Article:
Morning Report: Irma does less damage than expected 9/11/17

Vital Statistics:

Last Change
S&P Futures 2472.5 11.5
Eurostoxx Index 379.0 3.5
Oil (WTI) 47.7 0.2
US dollar index 84.8 0.3
10 Year Govt Bond Yield 2.10%
Current Coupon Fannie Mae TBA 103.33
Current Coupon Ginnie Mae TBA 104.21
30 Year Fixed Rate Mortgage 3.73

Stocks are higher this morning after Hurricane Irma does less damage than predicted. Bonds and MBS are down.

The week should be relatively quiet for the bond market: there isn’t much in the way of market-moving data, and there won’t be any Fed-Speak as we have entered the quiet period before next week’s FOMC meeting.

Hurricane Irma did less damage than expected, and is weakening as it heads northward. Damage estimates have been cut by as much as $150 billion.

Equifax’s hacking has some people livid. The hack potentially affected 143 million people compromising social security numbers, addresses, drivers’ licenses, birthdays and more. Equifax’s initial site to check if you were affected had issues as well, which added insult to injury. If you have been affected by this hack, Equifax is offering a free year of credit monitoring (TrustedID), however if you accept the deal, you waive your right to sue. Equifax claims the arbitration waiver would only affect damages from TrustedID, not the cybersecurity incident. A class action lawsuit was filed on Thursday. Note several executives sold $1.8 million worth of stock after the hack (they supposedly didn’t know yet). Here is what you need to know.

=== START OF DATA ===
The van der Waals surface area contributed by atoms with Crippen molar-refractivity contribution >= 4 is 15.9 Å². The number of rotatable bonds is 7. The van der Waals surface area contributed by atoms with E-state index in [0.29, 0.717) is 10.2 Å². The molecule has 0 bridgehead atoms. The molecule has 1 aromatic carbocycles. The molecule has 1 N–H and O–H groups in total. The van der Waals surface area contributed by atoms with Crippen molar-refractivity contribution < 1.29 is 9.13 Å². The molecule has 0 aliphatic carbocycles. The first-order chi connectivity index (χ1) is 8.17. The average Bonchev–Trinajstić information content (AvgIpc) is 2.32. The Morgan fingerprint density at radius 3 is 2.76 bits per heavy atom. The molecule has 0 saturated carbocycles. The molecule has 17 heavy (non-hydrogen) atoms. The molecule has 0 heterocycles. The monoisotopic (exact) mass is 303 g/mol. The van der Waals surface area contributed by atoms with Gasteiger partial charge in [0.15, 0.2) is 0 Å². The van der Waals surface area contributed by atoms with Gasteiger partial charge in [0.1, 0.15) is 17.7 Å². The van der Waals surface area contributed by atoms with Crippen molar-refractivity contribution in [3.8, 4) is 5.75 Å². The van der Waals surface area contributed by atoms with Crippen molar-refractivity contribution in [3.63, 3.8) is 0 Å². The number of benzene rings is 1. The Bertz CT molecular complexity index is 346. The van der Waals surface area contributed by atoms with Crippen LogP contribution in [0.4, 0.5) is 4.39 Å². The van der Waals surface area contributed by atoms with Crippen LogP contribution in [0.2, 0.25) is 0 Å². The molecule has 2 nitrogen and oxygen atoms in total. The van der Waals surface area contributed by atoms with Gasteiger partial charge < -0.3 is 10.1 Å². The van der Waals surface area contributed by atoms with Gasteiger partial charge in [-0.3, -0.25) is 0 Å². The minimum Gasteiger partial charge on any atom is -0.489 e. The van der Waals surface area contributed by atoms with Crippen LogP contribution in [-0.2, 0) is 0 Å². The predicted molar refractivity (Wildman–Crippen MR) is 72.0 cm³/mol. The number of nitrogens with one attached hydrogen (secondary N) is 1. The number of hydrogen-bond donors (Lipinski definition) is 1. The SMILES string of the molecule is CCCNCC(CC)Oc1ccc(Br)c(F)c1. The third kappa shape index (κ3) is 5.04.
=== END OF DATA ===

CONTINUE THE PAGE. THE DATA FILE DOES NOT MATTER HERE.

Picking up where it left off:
The NAHB took a look at where the building activity was in 2016. Unsurprisingly, the activity was concentrated in the South and West, while the Northeast lagged. Between New York, New Jersey, and Pennsylvania there were less than 38,000 units started in 2016. This is less than a third of what Texas, Arkansas, Louisiana, and Oklahoma did.

Rising rates have taken a bite out of refinancing volume, which hit a 16 year low in the second quarter. Overall, volumes were up 20% from Q1 to Q2, to $467 billion, but were down 16% on a YOY basis. Purchases have been driving the increase, however they remain 30% below pre-crisis levels (and this doesn’t even take into account population growth and home price inflation). To give you an idea of how much credit standards have tightened, 720+ FICOs accounted for 3/4 of all loans in Q2. Pre-crisis, they were under half. Delinquencies did tick up 2.8% in the second quarter, to 3.9% of all mortgages. Hurricane Harvey could push up DQs by 300k.

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